# Thread: 3d Isometric!

1. Hi ppl!

Short (but probably hard) question:

Is it possible to set the D3D renderer to isometric rendering? And if yes, how? (I don't really think it is, cause I never saw something like this)

Thx

2. course you can, it's just like doing an isometric game in 2d, only harder cos it's in D3D

3. That's not what I mean! I want it to render isometric not perspective! That means, angles don't change to the back! just like using fixed bitmaps! Only I have the ability to zoom!

4. Sure.. it's possible. But you'll still have to use Vertices. You make 4 vertices, that make a cube, and then change the view matrix to an isometrix view, then apply the appropriate texture to the vertices/plane... and put light in and you're done..

by the way kenny, D3D is not harder.. it just involves more math. infact it's easier to do isometric view games in d3d than it is to do them in ddraw...

5. d3d is harder than ddraw to learn - don't tell me it isnt't!

6. Hm I have the feeling my English is too bad!! I know, that I can change the View to this 45 Degree view! BUT THIS IS NOT ISOMETRIC!!!

Look Gost:
In a normal Rendering the angles change, by distance, not in ISO!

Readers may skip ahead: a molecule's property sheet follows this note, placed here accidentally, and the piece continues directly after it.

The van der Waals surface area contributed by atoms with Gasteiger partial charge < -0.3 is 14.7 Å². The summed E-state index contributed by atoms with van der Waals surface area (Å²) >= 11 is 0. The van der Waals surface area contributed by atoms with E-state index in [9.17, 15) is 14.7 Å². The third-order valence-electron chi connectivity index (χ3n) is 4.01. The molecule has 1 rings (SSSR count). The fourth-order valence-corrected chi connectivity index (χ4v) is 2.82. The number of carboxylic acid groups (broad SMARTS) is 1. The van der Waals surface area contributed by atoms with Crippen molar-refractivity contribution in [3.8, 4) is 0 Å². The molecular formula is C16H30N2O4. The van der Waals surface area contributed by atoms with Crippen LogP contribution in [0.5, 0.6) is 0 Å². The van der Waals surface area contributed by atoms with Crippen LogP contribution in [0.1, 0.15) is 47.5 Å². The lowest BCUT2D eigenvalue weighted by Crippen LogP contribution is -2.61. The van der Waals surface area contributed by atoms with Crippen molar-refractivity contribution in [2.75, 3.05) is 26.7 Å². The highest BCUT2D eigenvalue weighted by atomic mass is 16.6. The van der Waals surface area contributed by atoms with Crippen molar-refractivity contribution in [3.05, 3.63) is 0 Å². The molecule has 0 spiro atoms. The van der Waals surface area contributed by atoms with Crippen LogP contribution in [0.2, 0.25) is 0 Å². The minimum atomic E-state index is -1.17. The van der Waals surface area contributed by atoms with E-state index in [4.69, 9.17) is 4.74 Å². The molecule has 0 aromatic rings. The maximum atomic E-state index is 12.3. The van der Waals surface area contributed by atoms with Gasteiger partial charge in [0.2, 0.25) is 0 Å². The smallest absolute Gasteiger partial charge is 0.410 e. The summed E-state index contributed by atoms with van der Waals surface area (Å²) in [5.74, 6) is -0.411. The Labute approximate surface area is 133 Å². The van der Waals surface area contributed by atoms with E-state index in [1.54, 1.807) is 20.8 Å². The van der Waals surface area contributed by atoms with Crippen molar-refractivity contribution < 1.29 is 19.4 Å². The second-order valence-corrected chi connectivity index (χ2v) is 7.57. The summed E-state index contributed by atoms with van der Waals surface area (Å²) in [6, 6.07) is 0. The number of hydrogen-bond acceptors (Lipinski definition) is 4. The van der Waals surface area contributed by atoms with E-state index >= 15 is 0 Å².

Everybody who has 3D Studio Max can see this, by just setting up a Camera and change it to isometric view (somewhere in the properties)

7. Isometric view is looking at a rectangle, at 45 degrees X axis and 45 degrees Y axis. Z axis doesn't determine whether or not you're in iso view or not.

[] converted to isometric view = <> <- still not accurate

Let me put it this way, turn a piece of paper untill you're looking at it from anyone of it's corner, and then tilt the corner that's pointing toward you, down 45 Degrees. and you got isometrics view.

and Kenny, no, D3D is not harder, you just need an higher understanding of math, and programming concept, and an higher intellect, which you seem to be missing right now.

No offense...

and Misan, I've worked with Top-Down and Isometrics views and engines for quite some time, 3 years to be exact. So I know what i'm talking about.

By the way, In D3D, there's three matrices that you define, The world matrix, the Projection Matrix and the View/Perspective Matrix.

World matrix is how a 3D object is rendered on a 2D plane (or you moniter).
Projection matrix is how you're looking at an object, more like you Point of View or Focus of View.
View matrix is what really should be changed, it's more like what you call a camera. This is what you see thru.